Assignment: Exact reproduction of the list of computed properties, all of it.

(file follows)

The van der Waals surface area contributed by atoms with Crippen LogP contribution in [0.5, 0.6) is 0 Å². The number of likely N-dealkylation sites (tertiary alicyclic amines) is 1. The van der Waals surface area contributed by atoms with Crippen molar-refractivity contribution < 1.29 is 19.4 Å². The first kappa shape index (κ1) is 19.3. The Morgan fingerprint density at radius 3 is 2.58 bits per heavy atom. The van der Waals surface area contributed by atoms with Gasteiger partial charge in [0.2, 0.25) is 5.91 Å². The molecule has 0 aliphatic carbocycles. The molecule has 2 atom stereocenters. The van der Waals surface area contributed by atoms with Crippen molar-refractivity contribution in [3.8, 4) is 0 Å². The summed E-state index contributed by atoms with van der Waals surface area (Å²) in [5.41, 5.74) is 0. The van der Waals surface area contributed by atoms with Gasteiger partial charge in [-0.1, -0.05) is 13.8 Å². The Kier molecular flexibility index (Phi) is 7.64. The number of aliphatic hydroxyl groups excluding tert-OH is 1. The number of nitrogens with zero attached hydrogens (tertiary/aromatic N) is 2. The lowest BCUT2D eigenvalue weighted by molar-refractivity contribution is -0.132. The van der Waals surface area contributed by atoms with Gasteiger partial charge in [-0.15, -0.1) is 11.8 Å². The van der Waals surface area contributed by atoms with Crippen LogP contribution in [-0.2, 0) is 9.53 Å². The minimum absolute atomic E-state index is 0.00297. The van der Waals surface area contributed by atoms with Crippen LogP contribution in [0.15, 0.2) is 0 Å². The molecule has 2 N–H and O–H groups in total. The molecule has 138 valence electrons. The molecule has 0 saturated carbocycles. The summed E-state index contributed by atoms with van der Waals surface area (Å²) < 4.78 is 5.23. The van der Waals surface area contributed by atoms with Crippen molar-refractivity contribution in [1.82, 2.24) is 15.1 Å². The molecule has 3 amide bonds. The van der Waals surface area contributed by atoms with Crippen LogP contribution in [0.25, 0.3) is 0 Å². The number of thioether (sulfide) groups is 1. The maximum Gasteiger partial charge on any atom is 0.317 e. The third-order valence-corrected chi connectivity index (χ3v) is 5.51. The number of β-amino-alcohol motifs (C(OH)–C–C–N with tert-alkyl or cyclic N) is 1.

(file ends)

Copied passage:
The van der Waals surface area contributed by atoms with Crippen LogP contribution in [0.5, 0.6) is 0 Å². The number of likely N-dealkylation sites (tertiary alicyclic amines) is 1. The van der Waals surface area contributed by atoms with Crippen molar-refractivity contribution < 1.29 is 19.4 Å². The first kappa shape index (κ1) is 19.3. The Morgan fingerprint density at radius 3 is 2.58 bits per heavy atom. The van der Waals surface area contributed by atoms with Gasteiger partial charge in [0.2, 0.25) is 5.91 Å². The molecule has 0 aliphatic carbocycles. The molecule has 2 atom stereocenters. The van der Waals surface area contributed by atoms with Crippen molar-refractivity contribution in [3.8, 4) is 0 Å². The summed E-state index contributed by atoms with van der Waals surface area (Å²) in [5.41, 5.74) is 0. The van der Waals surface area contributed by atoms with Gasteiger partial charge in [-0.1, -0.05) is 13.8 Å². The Kier molecular flexibility index (Phi) is 7.64. The number of aliphatic hydroxyl groups excluding tert-OH is 1. The number of nitrogens with zero attached hydrogens (tertiary/aromatic N) is 2. The lowest BCUT2D eigenvalue weighted by molar-refractivity contribution is -0.132. The van der Waals surface area contributed by atoms with Gasteiger partial charge in [-0.15, -0.1) is 11.8 Å². The van der Waals surface area contributed by atoms with Crippen LogP contribution in [-0.2, 0) is 9.53 Å². The minimum absolute atomic E-state index is 0.00297. The van der Waals surface area contributed by atoms with Crippen LogP contribution in [0.15, 0.2) is 0 Å². The molecule has 2 N–H and O–H groups in total. The molecule has 138 valence electrons. The molecule has 0 saturated carbocycles. The summed E-state index contributed by atoms with van der Waals surface area (Å²) < 4.78 is 5.23. The van der Waals surface area contributed by atoms with Crippen molar-refractivity contribution in [1.82, 2.24) is 15.1 Å². The molecule has 3 amide bonds. The van der Waals surface area contributed by atoms with Crippen LogP contribution in [0.25, 0.3) is 0 Å². The number of thioether (sulfide) groups is 1. The maximum Gasteiger partial charge on any atom is 0.317 e. The third-order valence-corrected chi connectivity index (χ3v) is 5.51. The number of β-amino-alcohol motifs (C(OH)–C–C–N with tert-alkyl or cyclic N) is 1.